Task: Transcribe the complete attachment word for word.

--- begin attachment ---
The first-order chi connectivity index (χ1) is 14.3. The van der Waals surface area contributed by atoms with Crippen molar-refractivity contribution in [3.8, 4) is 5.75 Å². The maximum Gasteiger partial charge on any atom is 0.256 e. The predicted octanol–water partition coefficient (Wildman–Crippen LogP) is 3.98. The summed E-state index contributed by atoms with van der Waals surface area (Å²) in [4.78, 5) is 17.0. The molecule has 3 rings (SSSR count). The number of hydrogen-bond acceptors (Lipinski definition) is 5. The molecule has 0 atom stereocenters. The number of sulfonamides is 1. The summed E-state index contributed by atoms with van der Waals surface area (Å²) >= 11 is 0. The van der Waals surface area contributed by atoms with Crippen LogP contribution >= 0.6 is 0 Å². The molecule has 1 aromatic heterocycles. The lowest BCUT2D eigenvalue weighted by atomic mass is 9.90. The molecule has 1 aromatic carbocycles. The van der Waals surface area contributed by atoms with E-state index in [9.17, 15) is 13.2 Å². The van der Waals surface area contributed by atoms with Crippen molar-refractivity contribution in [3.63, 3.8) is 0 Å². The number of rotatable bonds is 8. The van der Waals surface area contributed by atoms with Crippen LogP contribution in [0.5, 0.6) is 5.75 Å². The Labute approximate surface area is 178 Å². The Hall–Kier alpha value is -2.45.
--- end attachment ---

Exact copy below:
The first-order chi connectivity index (χ1) is 14.3. The van der Waals surface area contributed by atoms with Crippen molar-refractivity contribution in [3.8, 4) is 5.75 Å². The maximum Gasteiger partial charge on any atom is 0.256 e. The predicted octanol–water partition coefficient (Wildman–Crippen LogP) is 3.98. The summed E-state index contributed by atoms with van der Waals surface area (Å²) in [4.78, 5) is 17.0. The molecule has 3 rings (SSSR count). The number of hydrogen-bond acceptors (Lipinski definition) is 5. The molecule has 0 atom stereocenters. The number of sulfonamides is 1. The summed E-state index contributed by atoms with van der Waals surface area (Å²) >= 11 is 0. The van der Waals surface area contributed by atoms with Crippen LogP contribution >= 0.6 is 0 Å². The molecule has 1 aromatic heterocycles. The lowest BCUT2D eigenvalue weighted by atomic mass is 9.90. The molecule has 1 aromatic carbocycles. The van der Waals surface area contributed by atoms with E-state index in [9.17, 15) is 13.2 Å². The van der Waals surface area contributed by atoms with Crippen molar-refractivity contribution in [3.63, 3.8) is 0 Å². The number of rotatable bonds is 8. The van der Waals surface area contributed by atoms with Crippen LogP contribution in [0.5, 0.6) is 5.75 Å². The Labute approximate surface area is 178 Å². The Hall–Kier alpha value is -2.45.